STOPPED CLOCK ILLUSION: Sometimes, When You look At A Clock Time Seems To Stand Still.
Has it ever happened that you are in the middle of some serious work and suddenly your eyes look up to the clock on the wall and you find the second hand of the clock to be still, as if it has just taken a break in a moment of laziness? And after this moment, the clock ticks normally and the time restarts.
If yes, you do not have to worry and think too much about it. It is a normal experience that the psychologists name the stopped clock illusion. An ingenious experiment from a team at University College London recreated the experience in the lab by asking the volunteers to look away and then suddenly shift their gaze to a digital counter. When the subjects tried to judge how long they had been looking at the digit that first appeared, they systematically assumed it had been on for longer than it had. In this manner, the team managed to connect the experience of the stopped clock to the action of the person experiencing it. The explanation is as follows:
The action of moving our eyes from one point to another is extremely quick that most of us do not pay heed to what we are doing. But there is a momentary break in visual experience when you move your eyes from one point to another. Suppose, you stretch your arms out and move your eyes between the two index fingers and as you flick your eyes from left to right you will be able to detect an almost invisibly brief flash of darkness as input from your eyes is cut off. This brief interruption in your consciousness causes the stopped clock illusion.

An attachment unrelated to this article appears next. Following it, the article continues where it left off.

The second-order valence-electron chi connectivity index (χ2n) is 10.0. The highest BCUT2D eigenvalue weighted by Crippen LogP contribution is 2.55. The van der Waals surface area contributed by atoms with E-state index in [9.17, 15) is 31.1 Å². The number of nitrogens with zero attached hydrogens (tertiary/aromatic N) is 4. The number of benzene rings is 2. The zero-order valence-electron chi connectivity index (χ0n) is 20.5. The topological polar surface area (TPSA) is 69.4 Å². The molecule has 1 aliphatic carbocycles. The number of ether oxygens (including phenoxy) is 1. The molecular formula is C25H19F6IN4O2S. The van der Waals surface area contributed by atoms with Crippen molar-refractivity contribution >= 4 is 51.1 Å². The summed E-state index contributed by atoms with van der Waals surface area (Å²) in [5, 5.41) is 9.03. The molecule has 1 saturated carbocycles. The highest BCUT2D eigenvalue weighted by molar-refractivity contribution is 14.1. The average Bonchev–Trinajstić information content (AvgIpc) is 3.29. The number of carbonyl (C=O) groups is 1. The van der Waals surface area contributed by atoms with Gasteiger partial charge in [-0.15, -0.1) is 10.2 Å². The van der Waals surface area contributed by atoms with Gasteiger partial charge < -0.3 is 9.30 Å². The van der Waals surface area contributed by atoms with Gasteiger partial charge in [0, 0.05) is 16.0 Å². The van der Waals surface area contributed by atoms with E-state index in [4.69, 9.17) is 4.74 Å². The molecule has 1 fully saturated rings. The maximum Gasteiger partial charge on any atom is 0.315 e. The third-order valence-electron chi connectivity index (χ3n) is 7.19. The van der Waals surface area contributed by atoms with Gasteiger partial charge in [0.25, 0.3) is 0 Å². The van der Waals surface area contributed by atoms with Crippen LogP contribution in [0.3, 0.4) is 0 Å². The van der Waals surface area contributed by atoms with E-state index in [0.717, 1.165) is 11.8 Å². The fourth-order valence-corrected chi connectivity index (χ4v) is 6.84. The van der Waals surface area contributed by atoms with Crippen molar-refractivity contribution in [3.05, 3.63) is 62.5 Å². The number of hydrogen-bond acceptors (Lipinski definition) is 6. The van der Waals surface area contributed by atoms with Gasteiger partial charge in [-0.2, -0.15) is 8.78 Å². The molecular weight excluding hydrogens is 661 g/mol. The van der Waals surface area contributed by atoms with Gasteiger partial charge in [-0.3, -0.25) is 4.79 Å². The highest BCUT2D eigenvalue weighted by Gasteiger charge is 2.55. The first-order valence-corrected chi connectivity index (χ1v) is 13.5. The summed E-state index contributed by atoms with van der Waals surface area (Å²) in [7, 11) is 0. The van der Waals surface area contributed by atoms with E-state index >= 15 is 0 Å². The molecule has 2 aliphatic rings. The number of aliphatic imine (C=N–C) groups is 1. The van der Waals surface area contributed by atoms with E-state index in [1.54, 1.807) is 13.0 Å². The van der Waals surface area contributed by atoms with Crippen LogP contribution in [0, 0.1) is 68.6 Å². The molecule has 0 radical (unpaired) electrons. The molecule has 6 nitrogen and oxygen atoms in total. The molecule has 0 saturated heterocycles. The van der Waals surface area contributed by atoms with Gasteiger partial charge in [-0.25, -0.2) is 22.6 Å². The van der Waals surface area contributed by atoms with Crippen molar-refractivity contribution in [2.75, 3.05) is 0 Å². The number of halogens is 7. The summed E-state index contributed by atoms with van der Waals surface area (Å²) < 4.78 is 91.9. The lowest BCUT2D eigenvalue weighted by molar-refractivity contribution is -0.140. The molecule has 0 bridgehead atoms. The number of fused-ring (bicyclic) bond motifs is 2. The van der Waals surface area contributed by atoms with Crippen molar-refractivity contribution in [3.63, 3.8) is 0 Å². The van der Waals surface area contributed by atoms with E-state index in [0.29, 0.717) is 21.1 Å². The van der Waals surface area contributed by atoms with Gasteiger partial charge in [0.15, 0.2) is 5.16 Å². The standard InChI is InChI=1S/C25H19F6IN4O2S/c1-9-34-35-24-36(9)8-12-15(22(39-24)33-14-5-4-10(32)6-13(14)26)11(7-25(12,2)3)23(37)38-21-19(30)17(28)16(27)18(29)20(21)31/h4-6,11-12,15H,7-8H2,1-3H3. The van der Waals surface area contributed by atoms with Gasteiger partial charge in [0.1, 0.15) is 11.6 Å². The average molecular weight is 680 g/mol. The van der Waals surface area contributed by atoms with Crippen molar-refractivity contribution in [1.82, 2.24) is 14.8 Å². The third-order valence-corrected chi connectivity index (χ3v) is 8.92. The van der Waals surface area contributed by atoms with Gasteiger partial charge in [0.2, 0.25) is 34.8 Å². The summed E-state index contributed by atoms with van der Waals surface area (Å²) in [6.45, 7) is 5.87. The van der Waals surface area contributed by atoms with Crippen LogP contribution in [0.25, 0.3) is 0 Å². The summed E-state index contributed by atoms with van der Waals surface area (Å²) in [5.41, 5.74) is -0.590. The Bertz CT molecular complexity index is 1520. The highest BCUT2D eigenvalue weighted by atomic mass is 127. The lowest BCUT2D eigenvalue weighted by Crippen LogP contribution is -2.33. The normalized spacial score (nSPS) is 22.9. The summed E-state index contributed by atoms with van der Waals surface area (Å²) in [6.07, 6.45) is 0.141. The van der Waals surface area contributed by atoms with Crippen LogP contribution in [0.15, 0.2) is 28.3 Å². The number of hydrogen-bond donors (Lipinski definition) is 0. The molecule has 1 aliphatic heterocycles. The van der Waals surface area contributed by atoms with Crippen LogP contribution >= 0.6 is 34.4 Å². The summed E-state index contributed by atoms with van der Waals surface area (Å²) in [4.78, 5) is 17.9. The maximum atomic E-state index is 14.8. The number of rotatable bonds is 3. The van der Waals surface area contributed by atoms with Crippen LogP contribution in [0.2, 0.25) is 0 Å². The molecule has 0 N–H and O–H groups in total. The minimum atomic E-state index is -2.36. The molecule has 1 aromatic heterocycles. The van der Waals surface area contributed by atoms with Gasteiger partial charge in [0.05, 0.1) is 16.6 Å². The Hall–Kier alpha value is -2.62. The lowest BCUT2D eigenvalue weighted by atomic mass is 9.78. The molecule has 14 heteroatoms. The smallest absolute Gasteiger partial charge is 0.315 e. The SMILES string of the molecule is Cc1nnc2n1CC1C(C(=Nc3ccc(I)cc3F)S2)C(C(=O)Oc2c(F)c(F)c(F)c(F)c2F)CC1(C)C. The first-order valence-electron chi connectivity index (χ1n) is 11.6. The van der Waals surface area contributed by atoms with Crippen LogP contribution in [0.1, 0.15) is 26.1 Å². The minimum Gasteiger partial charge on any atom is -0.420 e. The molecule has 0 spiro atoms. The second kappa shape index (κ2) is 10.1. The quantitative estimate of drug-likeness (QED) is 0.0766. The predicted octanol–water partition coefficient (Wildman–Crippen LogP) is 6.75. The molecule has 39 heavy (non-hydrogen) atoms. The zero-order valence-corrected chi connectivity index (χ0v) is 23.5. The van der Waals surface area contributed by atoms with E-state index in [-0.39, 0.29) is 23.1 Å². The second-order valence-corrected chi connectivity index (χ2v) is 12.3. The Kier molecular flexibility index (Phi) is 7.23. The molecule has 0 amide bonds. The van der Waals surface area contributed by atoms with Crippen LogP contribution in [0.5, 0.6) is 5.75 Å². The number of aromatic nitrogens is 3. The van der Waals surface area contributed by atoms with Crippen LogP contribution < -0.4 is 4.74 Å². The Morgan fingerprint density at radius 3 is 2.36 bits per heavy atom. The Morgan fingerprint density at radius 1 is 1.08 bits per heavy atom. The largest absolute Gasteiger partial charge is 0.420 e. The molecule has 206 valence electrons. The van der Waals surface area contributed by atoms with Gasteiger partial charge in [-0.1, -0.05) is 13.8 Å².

The theory lies in the fact that our brains tend to build stories about the world from the ongoing input of our senses. The break in information caused by the rapid eye movement need to be covered up, thus the brain fills this gap with whatever comes after the break. The UCL team also showed that the longer the eye movements, longer are the pauses in the stopped clock. Normally this subterfuge is undetectable, but if move your eyes to something that is moving with precise regularity, a clock for instance, you will spot this pause in the form of an extra long second.
For better understanding, you may check this video by Vsauce(youtube channel)
Such illusions are created by a shift of attention. One is the dead phone illusion where in you pick up an old-fashioned phone and catch an initial pause between the dial tone that seems to last longer than the others. These illusions depict that something as simple as the time passing experience is constructed by our brains. Like with everything else, what we experience is our brain’s best guess about the world. We are all time travelers, in the sense that we don’t ever get to know time directly.
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